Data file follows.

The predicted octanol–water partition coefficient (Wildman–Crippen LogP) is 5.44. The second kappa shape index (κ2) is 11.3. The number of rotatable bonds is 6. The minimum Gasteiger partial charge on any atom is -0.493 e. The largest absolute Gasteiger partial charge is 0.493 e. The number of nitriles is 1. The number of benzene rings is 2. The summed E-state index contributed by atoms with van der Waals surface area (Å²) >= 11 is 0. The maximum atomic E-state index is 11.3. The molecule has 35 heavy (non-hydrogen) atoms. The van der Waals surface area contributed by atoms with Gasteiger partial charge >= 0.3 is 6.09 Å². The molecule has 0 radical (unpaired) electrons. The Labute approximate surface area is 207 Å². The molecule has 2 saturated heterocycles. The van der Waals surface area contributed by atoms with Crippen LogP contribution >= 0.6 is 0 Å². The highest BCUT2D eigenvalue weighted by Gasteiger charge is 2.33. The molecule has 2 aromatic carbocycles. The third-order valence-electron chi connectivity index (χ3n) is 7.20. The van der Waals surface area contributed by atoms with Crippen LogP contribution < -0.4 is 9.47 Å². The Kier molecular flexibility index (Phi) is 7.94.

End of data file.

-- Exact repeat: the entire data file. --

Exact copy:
The predicted octanol–water partition coefficient (Wildman–Crippen LogP) is 5.44. The second kappa shape index (κ2) is 11.3. The number of rotatable bonds is 6. The minimum Gasteiger partial charge on any atom is -0.493 e. The largest absolute Gasteiger partial charge is 0.493 e. The number of nitriles is 1. The number of benzene rings is 2. The summed E-state index contributed by atoms with van der Waals surface area (Å²) >= 11 is 0. The maximum atomic E-state index is 11.3. The molecule has 35 heavy (non-hydrogen) atoms. The van der Waals surface area contributed by atoms with Gasteiger partial charge >= 0.3 is 6.09 Å². The molecule has 0 radical (unpaired) electrons. The Labute approximate surface area is 207 Å². The molecule has 2 saturated heterocycles. The van der Waals surface area contributed by atoms with Crippen LogP contribution >= 0.6 is 0 Å². The highest BCUT2D eigenvalue weighted by Gasteiger charge is 2.33. The molecule has 2 aromatic carbocycles. The third-order valence-electron chi connectivity index (χ3n) is 7.20. The van der Waals surface area contributed by atoms with Crippen LogP contribution < -0.4 is 9.47 Å². The Kier molecular flexibility index (Phi) is 7.94.